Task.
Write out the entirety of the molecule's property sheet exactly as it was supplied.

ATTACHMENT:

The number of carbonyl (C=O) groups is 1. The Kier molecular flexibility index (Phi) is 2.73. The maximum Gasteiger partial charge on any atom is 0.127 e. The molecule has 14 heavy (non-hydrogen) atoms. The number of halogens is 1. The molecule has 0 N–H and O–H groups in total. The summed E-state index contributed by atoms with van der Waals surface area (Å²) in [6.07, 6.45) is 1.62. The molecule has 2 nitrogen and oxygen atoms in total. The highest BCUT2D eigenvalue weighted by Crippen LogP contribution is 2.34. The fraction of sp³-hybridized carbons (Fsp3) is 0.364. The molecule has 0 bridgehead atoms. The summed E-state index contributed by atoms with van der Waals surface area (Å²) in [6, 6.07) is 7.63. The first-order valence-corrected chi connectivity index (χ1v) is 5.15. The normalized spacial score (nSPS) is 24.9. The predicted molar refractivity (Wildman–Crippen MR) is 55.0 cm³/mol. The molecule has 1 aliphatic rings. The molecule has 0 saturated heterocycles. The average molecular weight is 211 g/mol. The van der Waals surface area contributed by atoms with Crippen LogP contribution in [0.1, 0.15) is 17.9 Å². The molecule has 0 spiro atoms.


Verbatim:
The number of carbonyl (C=O) groups is 1. The Kier molecular flexibility index (Phi) is 2.73. The maximum Gasteiger partial charge on any atom is 0.127 e. The molecule has 14 heavy (non-hydrogen) atoms. The number of halogens is 1. The molecule has 0 N–H and O–H groups in total. The summed E-state index contributed by atoms with van der Waals surface area (Å²) in [6.07, 6.45) is 1.62. The molecule has 2 nitrogen and oxygen atoms in total. The highest BCUT2D eigenvalue weighted by Crippen LogP contribution is 2.34. The fraction of sp³-hybridized carbons (Fsp3) is 0.364. The molecule has 0 bridgehead atoms. The summed E-state index contributed by atoms with van der Waals surface area (Å²) in [6, 6.07) is 7.63. The first-order valence-corrected chi connectivity index (χ1v) is 5.15. The normalized spacial score (nSPS) is 24.9. The predicted molar refractivity (Wildman–Crippen MR) is 55.0 cm³/mol. The molecule has 1 aliphatic rings. The molecule has 0 saturated heterocycles. The average molecular weight is 211 g/mol. The van der Waals surface area contributed by atoms with Crippen LogP contribution in [0.1, 0.15) is 17.9 Å². The molecule has 0 spiro atoms.